The American Revolution: An Everyday Life Perspective

Lesson Plan Three: Music

Music often plays a major role during times of war and is a vital part of learning about our own social history. By listening to the music, one can easily visualize what life was like in that point of time. Students will examine the more popular songs of the Revolutionary War and they will explore how music depicted the strong feelings of patriotism.

Preliminary questions for students are listed below.

Preliminary Questions

How can music teach us about cultural identity in the United States?

How is music related to historical events?

In what ways is a song like a story?

How do these songs relate to today?

Folk Songs and Ballads

Below is a set of materials and activities relating to folk songs and ballads.

Background: Folk Songs and Ballads

The oldest category of eternal songs, at least those that we have documentation for, are folk songs and ballads that were brought to the New World from the old. Some of these were centuries old when the immigrants from England, Scotland, and Ireland boarded the ships that would carry them to America; others were being sung on the docks and in taverns the day the ships departed. These songs had been passed on by word of mouth for generations, though occasionally some enterprising antiquarian (like the famed novelist Sir Walter Scott) would copy them down and print them in collections. Many of them were ballads - narrative songs about eternal themes of love, death, honor, and betrayal - though many Americans often called them "old love songs."

Of these early ballads, the one most often collected in the U.S. is Barbara Allen. It was sung during Colonial days, and Abe Lincoln sang it as a boy growing up in Indiana. There are printed references to it in England as far back as 1666, and the poet William Goldsmith mentioned it in the mid-18th century. It continued to be popular in the age of mass media; Kentucky singer Bradley Kincaid featured it on his broadcasts from Chicago and Boston in the1920s and 1930s, and during the Folk Revival of the 1960s, Joan Baez recorded it and featured it in her concerts. Like many ballads, "Barbara Allen" is long, with some versions running to 20 stanzas - a reflection of a pre-mass media age when songs functioned as novels, soap operas, TV shows, and movies.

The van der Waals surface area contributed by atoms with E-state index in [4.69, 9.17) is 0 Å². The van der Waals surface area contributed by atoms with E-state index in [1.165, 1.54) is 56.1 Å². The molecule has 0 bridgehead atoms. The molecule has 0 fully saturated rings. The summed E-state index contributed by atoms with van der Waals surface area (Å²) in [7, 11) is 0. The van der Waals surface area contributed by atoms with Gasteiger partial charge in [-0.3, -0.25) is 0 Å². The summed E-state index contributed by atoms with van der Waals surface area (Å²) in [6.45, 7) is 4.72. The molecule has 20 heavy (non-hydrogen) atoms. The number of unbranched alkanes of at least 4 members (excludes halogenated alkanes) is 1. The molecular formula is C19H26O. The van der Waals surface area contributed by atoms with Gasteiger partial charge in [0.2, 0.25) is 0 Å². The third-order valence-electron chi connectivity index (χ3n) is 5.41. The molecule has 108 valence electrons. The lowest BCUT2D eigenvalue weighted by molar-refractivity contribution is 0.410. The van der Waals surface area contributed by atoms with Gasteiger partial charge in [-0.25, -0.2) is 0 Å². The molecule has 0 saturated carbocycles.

"Barbara Allen"

In London town where I was born,
And where I got my learning
Sweet William Green took to his bed,
For love of Barbara Allen.

He sent her letters with his man,
She read them small and moving,
No better shall ye be,
Ye'll not have Barbara Allen.

As she walked down the road to home,
She saw his hearse a-comin',
"Oh, lay him down upon the ground,
That I may gaze upon him.

Oh, mother, mother make my bed,
Oh, make it long and narrow,
Sweet William died for love today,
I'll die for him tomorrow."

They buried her by the old church tower
Him they laid beside her,
And from her grave grew a red, red rose,
And from his grave a briar.

They grew to top the old church tower,
They could not grow no higher,
And there they twined in a true lover's knot,
Red rose around the briar.

Useful Links:

African Slave Music

Today, slave music is usually grouped in three major categories: Religious, Work, and "Recreational" songs. Each type adapted elements of African and European musical traditions and shaped the development of a wide range of music, including gospel, jazz, and blues. Religious songs were usually sung a cappella with handclapping and foot stomping. Some of these religious songs were inspired by Christianity while others were influenced by native African traditions.

Teacher instructions:

  1. Have students partner up and take turns reading the hymn to each other while the others' eyes are closed. As they close their eyes, students should imagine that they are either in their slave quarters or in the fields working (or any other historical setting). After each student reads to each other, they should reflect and discuss:
    • Evaluate what this hymn tell you about the slaves' cultural identity in 1773.
    • What story does this hymn tell you?
    • Who do you think wrote this hymn?
  2. Tell the students the background about Phillis Wheatley.
  3. Students should write a diary entry as if they are a slave during the American Revolution Era. How does religion fit into your turbulent life? Be as descriptive as possible.

"A Hymn to the Morning"


Courtesy of Library of Congress, Rare Book and Special Collections Division


"POEMS ON AN HYMN TO THE MORNING. ATTEND my lays, ye ever honour'd nine, Assist my labours, and my strains refine; In smoothest numbers pour the notes along, For bright Aurora now demands my song.Aurora hail, and all the thousands dies, Which deck thy progress[s] through the vaulted skies: The morn awakes, and wide extends her rays, On ev'ry leaf the gentle zephyr plays; Harmonious lays the feather'd race resume, Dart the bright eye, and shake the painted plume.Ye shady groves, your verdant gloom display To shield your poet from the burning day: Calliope awake the sacred lyre, While thy fair sisters fan the pleasing fire:The bow'rs, the gales, the variegated skies In all their pleasures in my bosom rise.See in the east th'illustrious king of day! His rising radiance drives the shades away- But Oh! I feel his fervid beams too strong, And scarce begun, concludes th'abortive song."

Biography of Phyllis Weatley

Phillis Wheatley was born in Africa and sold into slavery in Boston, Massachusetts. Phillis' Boston owners educated her alongside their own daughters. Phillis' erudition is revealed in this poem, which referrs to the Greek goddesses of the dawn, Aurora, and to Zephyr, the West Wind. Phillis was the first African-American poet to be published.

« Return to Index

Continue to Work »